At the age 33, Bryant is still the Lakers superstar, as painful as it is to perform efficiently with an injured right wrist. But the Lakers gave away a game they could have won, losing to the vintage Bulls. The Lakers, wearing their Sunday white jerseys and playing in front of a national audience, squandered an opportunity to prevail on center stage and appease L.A. sports fans.

The dreaded lockout is over, at last, and folks in town witnessed the No. 1 pro franchise in Los Angeles. This was supposed to be the prefect Christmas gift, but more than anything it was a heartbreaker. It was as if Mr. Grinch had stolen Christmas from the Lakers, as if Old St. Nick had marked them on his naughty list, as if you were reading a Charles Dickens tale.

It’s quite easy to figure out where the Lakers stand at this point, blowing an 11-point lead that eclipsed new head coach Mike Brown's debut and crushed the team's momentum. Among all things, the Lakers would miss free throws, commit clumsy turnovers and fouls with a few blown defensive assignments.

After all, it was never pretty. The Lakers never played well. They played much like no one expected, because of all their disadvantages on a Sunday afternoon at home.

What a stunning turn of events at Staples Center, where a disillusioned sellout crowd left early. If the Lakers had handled business by reconfiguring a deal for Chris Paul, after the deal was hopeful two weeks ago that they had agreed to send Gasol to Houston and Odom to New Orleans in exchange for Paul until NBA commissioner David Stern vetoed the deal, Paul would have joined forces with Kobe and maybe even Howard to keep the franchise on top in the future.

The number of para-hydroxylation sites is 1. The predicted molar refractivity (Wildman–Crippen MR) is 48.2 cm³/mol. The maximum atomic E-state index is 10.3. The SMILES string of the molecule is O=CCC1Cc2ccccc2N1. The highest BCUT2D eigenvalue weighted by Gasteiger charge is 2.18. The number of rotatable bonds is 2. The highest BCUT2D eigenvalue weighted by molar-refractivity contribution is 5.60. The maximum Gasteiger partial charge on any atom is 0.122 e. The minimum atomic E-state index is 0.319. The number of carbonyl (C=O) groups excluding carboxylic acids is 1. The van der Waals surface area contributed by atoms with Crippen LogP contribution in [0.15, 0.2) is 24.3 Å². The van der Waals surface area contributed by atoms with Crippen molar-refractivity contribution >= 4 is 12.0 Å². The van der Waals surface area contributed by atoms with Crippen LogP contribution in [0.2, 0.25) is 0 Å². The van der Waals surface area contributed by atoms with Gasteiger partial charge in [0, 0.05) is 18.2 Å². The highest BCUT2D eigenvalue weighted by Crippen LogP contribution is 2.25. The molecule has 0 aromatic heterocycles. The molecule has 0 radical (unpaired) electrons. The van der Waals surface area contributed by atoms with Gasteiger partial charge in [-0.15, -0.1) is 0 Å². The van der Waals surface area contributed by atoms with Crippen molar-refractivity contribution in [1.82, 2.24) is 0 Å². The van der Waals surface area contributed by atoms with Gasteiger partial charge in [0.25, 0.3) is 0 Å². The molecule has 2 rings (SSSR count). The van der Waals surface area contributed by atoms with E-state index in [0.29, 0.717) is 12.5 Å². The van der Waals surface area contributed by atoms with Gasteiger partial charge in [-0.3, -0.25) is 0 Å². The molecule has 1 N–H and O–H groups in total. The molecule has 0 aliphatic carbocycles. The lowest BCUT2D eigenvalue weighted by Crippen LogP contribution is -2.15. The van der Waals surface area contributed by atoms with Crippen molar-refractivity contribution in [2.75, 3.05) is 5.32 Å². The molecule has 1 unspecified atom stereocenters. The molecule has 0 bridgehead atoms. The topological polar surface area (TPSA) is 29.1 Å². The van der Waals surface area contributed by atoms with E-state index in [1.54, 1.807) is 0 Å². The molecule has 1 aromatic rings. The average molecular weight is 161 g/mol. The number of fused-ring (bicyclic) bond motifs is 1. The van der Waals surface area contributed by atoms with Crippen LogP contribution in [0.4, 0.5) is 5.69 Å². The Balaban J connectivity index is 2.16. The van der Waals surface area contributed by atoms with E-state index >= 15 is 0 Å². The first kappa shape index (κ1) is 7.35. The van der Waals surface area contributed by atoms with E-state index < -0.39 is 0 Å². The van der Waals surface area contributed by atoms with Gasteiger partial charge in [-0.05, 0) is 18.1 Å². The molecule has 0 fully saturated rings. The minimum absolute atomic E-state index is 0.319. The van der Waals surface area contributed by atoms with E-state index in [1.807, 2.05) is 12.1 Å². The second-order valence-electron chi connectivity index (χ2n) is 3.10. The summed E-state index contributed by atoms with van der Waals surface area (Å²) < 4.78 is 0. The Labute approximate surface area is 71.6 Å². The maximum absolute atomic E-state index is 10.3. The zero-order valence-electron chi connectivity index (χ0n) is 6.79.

The flirtation with Paul was the talk of the town, and now everyone is chatting about the final seconds of the first game that the Lakers gave away, after solely relying on Bryant and turning complacent and lackadaisical in critical moments.

The best player of this generation, if not on the planet – held the ball to take the final shot and clinch the game-winner, but he was shut down, trapped and smothered tightly.

The growth of the kids Devin Ebanks and Andrew Goudelock was impressive, a pair of young players shooting a combined six for eight. The inside presence of Josh McRoberts and Troy Murphy was astonishing, two new players combining for 16 rebounds and three blocked shots.

But late in the game, as they were weary and lazy, the Lakers unraveled and lost touch. And then, Gasol and McRoberts each missed two free throws as the Bulls scored to cut the deficit to one.

If the Christmas Day opener told us something, it told us that the Lakers need to address any team flaws. It all starts by making one more move, which would be a trade for a quality star.